After a top White House aide resigned this week amid multiple allegations of domestic violence from two ex-wives, President Donald Trump wished his former White House staff secretary Rob Porter well and said his denials need to be taken into account.
"He says he's innocent, and I think you have to remember that. He said very strongly yesterday that he's innocent, so you'll have to talk to him about that," the president said in the Oval Office on Friday.
Trump said that he was "surprised" and "very sad" to learn about the allegations but that he wants to "absolutely wish him well".
"It's obviously a tough time for him, he did a very good job when he was in the White House and we hope he has a wonderful career, and hopefully he will have a great career ahead of him," Trump said.
Trump made no mention of the women — Porter's ex-wives — whose abuse claims range from choking to shaking violently to punching in the face. The omission drew criticism from former Vice President Joe Biden, an often outspoken on domestic violence and sexual assault issues.
"Over this past week, we have just seen abusers of the highest ranks within the Oval Office," Biden said at a speech in Indianapolis on Friday. "I just read before I walked on stage, the statement from the president saying he wishes him luck. He has so much talent. That’s like saying that axe murderer out there, he’s a great painter."
Trump's comments also come in the wake of revelations that senior members of Trump's administration knew for months that there was a personal issue haunting Porter, multiple sources told ABC News — raising questions among staffers about why he was allowed to continue in such a prominent role in the West Wing.
Porter, a top White House aide who has served since the start of the administration, resigned abruptly Wednesday in the wake of multiple allegations of domestic abuse by his two ex-wives, a story first reported by The Daily Mail and confirmed by ABC News.
The White House announced Friday that Derek Lyons will serve as acting White House Staff secretary. He had been serving as deputy assistant to the president and deputy White House staff secretary.
While senior White House staff were aware for months of the domestic abuse allegations by Porter’s ex-wives, they were not aware of the full extent of those allegations, senior administration officials told ABC News.
Even as news of the scandal broke, White House officials initially defended Porter, with Chief of Staff John Kelly calling him a “man of true integrity and honor.”
On Thursday, Deputy Press Secretary Raj Shah sought to clear up some outstanding questions about Porter’s security clearance, saying that he was operating under an interim clearance — and while he was never granted a permanent clearance, he was never actually denied a clearance.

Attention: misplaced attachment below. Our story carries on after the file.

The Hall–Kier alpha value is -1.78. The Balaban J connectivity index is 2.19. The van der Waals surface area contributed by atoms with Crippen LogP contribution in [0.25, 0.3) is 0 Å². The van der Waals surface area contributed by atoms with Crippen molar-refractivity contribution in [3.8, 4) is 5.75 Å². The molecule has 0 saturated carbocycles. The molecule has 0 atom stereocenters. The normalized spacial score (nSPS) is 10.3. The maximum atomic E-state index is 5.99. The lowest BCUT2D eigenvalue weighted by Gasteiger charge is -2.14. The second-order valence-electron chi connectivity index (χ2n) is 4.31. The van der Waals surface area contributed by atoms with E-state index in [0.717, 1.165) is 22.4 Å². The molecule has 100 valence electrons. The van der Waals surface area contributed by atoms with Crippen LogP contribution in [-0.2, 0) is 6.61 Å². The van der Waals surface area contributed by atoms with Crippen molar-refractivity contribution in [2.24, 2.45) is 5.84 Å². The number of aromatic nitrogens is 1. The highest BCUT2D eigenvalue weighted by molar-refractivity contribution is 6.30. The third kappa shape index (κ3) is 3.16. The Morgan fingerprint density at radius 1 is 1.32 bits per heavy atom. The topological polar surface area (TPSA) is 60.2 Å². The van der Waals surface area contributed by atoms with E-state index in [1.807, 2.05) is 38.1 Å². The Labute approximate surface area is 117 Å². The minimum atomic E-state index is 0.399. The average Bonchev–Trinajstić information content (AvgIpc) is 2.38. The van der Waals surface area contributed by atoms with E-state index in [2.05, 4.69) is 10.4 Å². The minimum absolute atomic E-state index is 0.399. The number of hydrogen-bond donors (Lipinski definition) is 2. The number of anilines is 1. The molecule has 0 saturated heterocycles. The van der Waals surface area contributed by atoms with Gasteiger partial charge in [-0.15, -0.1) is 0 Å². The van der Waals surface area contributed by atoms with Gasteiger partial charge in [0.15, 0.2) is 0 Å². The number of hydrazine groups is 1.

Shah also said that Porter is no longer working at the White House and that his last day was Wednesday. Porter came to the White House earlier in the day to clear out his personal items, Shah said.
The president - Shah said - did not know that Porter was operating under a temporary clearance during his time at the White House and said the president was "saddened" by the news and for all the individuals involved.
That account of Porter's final hours at the White House differs from the one given just one day earlier when, following his resignation, and as pictures of Porter’s first wife with a black eye circulated online, Press Secretary Sarah Huckabee Sanders told reporters that Porter was not forced out and his departure would not be immediate.
“I think that was a personal decision that Rob made and one that he was not pressured to do but one that he made on his own,” Sanders said.
Porter denounced the accusations as a “coordinated smear campaign” and released a statement, saying “These outrageous allegations are simply false. I took the photos ... and the reality behind them is nowhere close to what is being described. I have been transparent and truthful about these vile claims.”
In two separate media accounts, Colbie Holderness and Jennie Willoughby painted a dark and disturbing picture of Staff Secretary Rob Porter, describing multiple instances emotional abuse and physical violence.
Holderness, Porter’s first wife, told The Intercept that Porter “would lay on top of me shaking me... He graduated to choking me, not ever hard enough to make me pass out, or frankly to leave marks, but it was frightening and dehumanizing."
She also released a series of photos, showing her with a black eye and a bruised cheekbone after she claimed Porter punched her in the face more than a decade ago.